Probing the Pentagon’s Fuzzy Math

More than half the savings identified are doubtful

Even as the Pentagon braces for leaner budgets to come, the $178 billion in savings it had already proposed are largely illusory, according to a Bloomberg Government study.

The Defense Dept. earlier this year touted savings that range from a U.S. Air Force plan to sock away $5 million by creating a Craigslist-like website for swapping spare parts to a Navy program to pare $4.7 billion from personnel costs by shifting 6,000 sailors onto ships from jobs ashore. About $106 billion, or 60 percent, of the $178 billion is unlikely to materialize, says BGOV defense analyst Kevin Brancato. His study reveals the difficulty the Administration and Congress will have in reining in defense spending long-term.

Pentagon bureaucrats—who tend to outlast Presidents and Defense Secretaries—are adept at shielding their programs from cuts and in the past have not been challenged to find meaningful savings. The Defense Dept.’s refusal to make tough choices now increases the likelihood that troops and weapons systems will face a less forgiving congressional budget process. “It’s not a matter of shaving a little bit off,” says Michael J. Bayer, chief executive officer of Dumbarton Strategies, a Washington consulting firm, and a former chairman of the Defense Business Board, a Pentagon advisory panel. “This really requires reengineering the enterprise.”

Spending on defense is expected to decrease at least $330 billion over the next decade under the debt-reduction bill President Barack Obama signed into law on Aug. 2, according to the Office of Management and Budget. Another $500 billion would be cut if a congressional supercommittee fails to find additional savings in other federal spending or its recommendations are rejected by Congress.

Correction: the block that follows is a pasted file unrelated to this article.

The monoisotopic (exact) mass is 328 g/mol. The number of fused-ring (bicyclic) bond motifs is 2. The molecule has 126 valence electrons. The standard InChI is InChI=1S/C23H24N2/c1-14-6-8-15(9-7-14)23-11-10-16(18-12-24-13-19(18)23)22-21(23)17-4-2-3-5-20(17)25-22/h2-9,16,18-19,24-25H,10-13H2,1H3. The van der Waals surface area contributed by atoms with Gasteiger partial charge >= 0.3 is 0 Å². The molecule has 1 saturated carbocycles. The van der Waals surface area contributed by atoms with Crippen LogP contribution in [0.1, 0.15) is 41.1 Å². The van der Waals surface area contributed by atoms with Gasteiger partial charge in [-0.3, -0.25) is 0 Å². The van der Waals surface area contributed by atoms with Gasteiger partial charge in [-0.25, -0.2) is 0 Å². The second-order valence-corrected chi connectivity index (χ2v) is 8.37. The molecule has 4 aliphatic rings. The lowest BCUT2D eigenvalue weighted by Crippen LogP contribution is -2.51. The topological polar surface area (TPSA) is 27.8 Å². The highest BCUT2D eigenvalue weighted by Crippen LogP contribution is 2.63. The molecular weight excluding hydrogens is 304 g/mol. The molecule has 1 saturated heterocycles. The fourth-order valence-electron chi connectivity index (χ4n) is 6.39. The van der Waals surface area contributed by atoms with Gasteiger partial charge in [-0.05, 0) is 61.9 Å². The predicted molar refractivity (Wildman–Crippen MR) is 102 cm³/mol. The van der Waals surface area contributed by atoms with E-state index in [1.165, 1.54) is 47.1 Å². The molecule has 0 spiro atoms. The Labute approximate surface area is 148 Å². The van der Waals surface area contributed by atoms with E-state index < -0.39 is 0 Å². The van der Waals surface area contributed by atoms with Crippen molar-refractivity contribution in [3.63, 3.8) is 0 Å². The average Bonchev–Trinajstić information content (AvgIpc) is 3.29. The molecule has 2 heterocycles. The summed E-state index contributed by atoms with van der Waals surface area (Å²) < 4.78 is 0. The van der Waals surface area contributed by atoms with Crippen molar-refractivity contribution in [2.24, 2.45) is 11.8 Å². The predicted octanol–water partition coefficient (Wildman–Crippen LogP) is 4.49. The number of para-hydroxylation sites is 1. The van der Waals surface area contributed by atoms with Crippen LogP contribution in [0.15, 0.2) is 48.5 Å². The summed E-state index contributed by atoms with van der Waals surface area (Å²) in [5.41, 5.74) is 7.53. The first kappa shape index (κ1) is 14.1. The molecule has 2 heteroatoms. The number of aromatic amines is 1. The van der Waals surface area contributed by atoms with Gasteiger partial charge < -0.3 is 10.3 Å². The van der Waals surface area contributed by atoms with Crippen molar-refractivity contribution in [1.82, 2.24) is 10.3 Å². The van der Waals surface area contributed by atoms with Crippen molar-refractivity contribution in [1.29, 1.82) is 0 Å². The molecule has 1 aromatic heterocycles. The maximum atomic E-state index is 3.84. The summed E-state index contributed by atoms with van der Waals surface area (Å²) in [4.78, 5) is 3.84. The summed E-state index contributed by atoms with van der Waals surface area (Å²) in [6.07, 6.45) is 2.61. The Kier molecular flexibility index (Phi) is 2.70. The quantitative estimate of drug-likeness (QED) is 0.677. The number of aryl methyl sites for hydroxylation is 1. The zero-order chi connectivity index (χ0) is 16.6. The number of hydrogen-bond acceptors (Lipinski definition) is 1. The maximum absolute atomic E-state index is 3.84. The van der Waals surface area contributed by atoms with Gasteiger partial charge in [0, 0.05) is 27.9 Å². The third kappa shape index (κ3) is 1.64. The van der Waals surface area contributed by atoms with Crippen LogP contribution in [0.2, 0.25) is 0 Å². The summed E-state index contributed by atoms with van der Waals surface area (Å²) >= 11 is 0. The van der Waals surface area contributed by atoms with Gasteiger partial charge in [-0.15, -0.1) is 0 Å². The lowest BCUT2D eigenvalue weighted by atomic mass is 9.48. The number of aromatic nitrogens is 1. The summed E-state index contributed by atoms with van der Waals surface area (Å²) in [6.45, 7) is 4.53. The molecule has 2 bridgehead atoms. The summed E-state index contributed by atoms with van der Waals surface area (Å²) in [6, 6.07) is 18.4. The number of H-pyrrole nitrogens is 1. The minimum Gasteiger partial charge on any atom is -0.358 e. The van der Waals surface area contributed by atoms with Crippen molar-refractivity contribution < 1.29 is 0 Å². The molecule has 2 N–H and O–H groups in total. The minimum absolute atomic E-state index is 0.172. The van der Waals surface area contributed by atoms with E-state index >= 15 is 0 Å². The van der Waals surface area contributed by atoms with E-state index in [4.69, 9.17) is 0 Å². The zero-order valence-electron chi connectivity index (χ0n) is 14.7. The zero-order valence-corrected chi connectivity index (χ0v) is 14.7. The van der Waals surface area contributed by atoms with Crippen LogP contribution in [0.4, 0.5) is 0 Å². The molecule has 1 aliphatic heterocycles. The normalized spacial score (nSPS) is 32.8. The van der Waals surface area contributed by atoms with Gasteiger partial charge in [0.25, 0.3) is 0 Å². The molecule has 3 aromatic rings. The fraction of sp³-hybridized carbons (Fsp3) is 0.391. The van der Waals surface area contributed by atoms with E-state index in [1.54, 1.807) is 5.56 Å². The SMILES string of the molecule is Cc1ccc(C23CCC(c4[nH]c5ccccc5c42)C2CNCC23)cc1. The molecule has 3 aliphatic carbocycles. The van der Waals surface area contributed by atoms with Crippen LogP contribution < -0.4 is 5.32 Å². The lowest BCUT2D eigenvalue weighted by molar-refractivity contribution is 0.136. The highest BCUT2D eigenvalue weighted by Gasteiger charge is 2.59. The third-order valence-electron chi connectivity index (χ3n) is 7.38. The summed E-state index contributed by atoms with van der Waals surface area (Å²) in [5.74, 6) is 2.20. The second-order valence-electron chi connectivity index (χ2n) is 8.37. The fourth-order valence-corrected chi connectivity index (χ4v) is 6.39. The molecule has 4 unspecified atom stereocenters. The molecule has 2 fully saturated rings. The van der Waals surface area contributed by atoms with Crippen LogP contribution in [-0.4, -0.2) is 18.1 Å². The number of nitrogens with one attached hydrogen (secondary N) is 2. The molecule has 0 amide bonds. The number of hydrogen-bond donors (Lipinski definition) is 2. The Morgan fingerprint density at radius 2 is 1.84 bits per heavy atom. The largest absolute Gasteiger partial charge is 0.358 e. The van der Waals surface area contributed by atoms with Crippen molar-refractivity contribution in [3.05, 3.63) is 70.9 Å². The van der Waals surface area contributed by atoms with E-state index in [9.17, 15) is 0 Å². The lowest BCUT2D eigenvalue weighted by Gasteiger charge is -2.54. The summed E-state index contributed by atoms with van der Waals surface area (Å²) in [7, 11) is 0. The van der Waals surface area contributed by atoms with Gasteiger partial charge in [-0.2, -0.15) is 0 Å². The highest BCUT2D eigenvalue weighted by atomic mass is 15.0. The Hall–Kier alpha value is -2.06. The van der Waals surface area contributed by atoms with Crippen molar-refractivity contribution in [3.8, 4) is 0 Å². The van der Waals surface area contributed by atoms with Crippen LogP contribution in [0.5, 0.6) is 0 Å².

Pentagon officials regularly cite savings that can’t be traced, including already canceled or curtailed weapons programs, says Gordon Adams, a professor at American University in Washington who oversaw national security budgeting at the Office of Management and Budget under President Bill Clinton. Adams says former Defense Secretary Robert M. Gates made a mistake last year by letting the military services determine where to identify $100 billion in “efficiencies,” which they could then reinvest in higher-priority programs. “No one is going to cut very deep when they’re cutting themselves,” he says. Adams believes that congressional budget cutters could remove about $1 trillion, or 15 percent, of the $6.7 trillion forecast in defense spending over the next decade.

Real savings would come from reductions in personnel. More than a third of the active-duty force of 1.4 million troops never deploys. Overhead, including support staff and other noncombat positions, according to Adams, accounts for about 42 percent of the defense budget. “There’s not a business alive that does 42 percent overhead,” he says.

The BGOV study analyzed the $178 billion savings in the Pentagon’s five-year plan tied to the fiscal 2012 budget, which begins on Oct. 1. Brancato concludes that almost 60 percent of the proposals “are questionable because they lack detail, they include cuts that would have happened under existing practices, or they face likely challenges from Congress.”

Some are described with vague statements that make it difficult, if not impossible, to identify real savings. For instance, the proposed reductions include $11 billion for items with such descriptions as “many smaller efforts across the enterprise” and “numerous other changes across a variety of activities,” according to the study. Brancato’s analysis also notes that the Pentagon’s plan to save $6 billion by cutting 47,000 soldiers and Marines beginning in fiscal 2015 is questionable “because it depends on when U.S. forces leave Iraq and Afghanistan.”

Including the cost of the wars, defense spending has doubled in the past decade, to $691 billion in fiscal 2010 from $316 billion in fiscal 2001. “We’ve lost our ability to prioritize, to make hard decisions, to do tough analysis, to make trades,” said Navy Admiral Mike Mullen, chairman of the Joint Chiefs of Staff, at a Jan. 6 press conference on the proposed budget.

Bayer said the Pentagon should use the looming budget crisis to pursue a proactive structural overhaul. As an example, he points to Ford Motor, which began reorganizing its operations before the recession, helping it survive an extended period of weak consumer demand. “There’s no magic, single solution,” he says. “It’s painful, it’s tough, it’s trench warfare with bureaucracy.”

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